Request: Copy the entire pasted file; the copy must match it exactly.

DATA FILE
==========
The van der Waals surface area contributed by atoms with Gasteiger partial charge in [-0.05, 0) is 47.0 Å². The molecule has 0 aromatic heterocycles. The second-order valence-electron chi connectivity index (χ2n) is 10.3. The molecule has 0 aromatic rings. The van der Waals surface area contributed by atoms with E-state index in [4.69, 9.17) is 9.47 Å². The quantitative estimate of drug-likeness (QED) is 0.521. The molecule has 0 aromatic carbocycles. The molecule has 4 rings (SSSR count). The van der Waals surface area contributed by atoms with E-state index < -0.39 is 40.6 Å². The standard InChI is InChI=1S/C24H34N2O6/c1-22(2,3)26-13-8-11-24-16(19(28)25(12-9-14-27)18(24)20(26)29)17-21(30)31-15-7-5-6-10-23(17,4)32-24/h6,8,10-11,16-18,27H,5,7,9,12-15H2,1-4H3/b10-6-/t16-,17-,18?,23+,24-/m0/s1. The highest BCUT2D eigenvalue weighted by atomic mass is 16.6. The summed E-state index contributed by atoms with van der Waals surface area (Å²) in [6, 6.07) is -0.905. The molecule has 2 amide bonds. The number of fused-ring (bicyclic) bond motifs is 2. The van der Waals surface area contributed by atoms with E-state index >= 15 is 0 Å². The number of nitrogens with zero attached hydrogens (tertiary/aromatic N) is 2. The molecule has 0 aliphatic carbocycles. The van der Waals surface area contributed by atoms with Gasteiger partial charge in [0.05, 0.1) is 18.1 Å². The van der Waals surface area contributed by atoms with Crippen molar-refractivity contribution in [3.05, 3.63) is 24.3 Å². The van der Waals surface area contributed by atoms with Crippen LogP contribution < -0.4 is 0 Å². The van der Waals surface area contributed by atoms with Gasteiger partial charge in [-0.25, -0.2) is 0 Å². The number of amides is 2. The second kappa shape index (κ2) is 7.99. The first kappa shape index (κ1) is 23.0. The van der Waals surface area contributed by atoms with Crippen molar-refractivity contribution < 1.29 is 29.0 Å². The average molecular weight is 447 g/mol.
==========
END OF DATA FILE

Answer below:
The van der Waals surface area contributed by atoms with Gasteiger partial charge in [-0.05, 0) is 47.0 Å². The molecule has 0 aromatic heterocycles. The second-order valence-electron chi connectivity index (χ2n) is 10.3. The molecule has 0 aromatic rings. The van der Waals surface area contributed by atoms with E-state index in [4.69, 9.17) is 9.47 Å². The quantitative estimate of drug-likeness (QED) is 0.521. The molecule has 0 aromatic carbocycles. The molecule has 4 rings (SSSR count). The van der Waals surface area contributed by atoms with E-state index < -0.39 is 40.6 Å². The standard InChI is InChI=1S/C24H34N2O6/c1-22(2,3)26-13-8-11-24-16(19(28)25(12-9-14-27)18(24)20(26)29)17-21(30)31-15-7-5-6-10-23(17,4)32-24/h6,8,10-11,16-18,27H,5,7,9,12-15H2,1-4H3/b10-6-/t16-,17-,18?,23+,24-/m0/s1. The highest BCUT2D eigenvalue weighted by atomic mass is 16.6. The summed E-state index contributed by atoms with van der Waals surface area (Å²) in [6, 6.07) is -0.905. The molecule has 2 amide bonds. The number of fused-ring (bicyclic) bond motifs is 2. The van der Waals surface area contributed by atoms with E-state index >= 15 is 0 Å². The number of nitrogens with zero attached hydrogens (tertiary/aromatic N) is 2. The molecule has 0 aliphatic carbocycles. The van der Waals surface area contributed by atoms with Gasteiger partial charge in [0.05, 0.1) is 18.1 Å². The van der Waals surface area contributed by atoms with Crippen molar-refractivity contribution in [3.05, 3.63) is 24.3 Å². The van der Waals surface area contributed by atoms with Crippen LogP contribution < -0.4 is 0 Å². The van der Waals surface area contributed by atoms with Gasteiger partial charge in [-0.25, -0.2) is 0 Å². The number of amides is 2. The second kappa shape index (κ2) is 7.99. The first kappa shape index (κ1) is 23.0. The van der Waals surface area contributed by atoms with Crippen molar-refractivity contribution < 1.29 is 29.0 Å². The average molecular weight is 447 g/mol.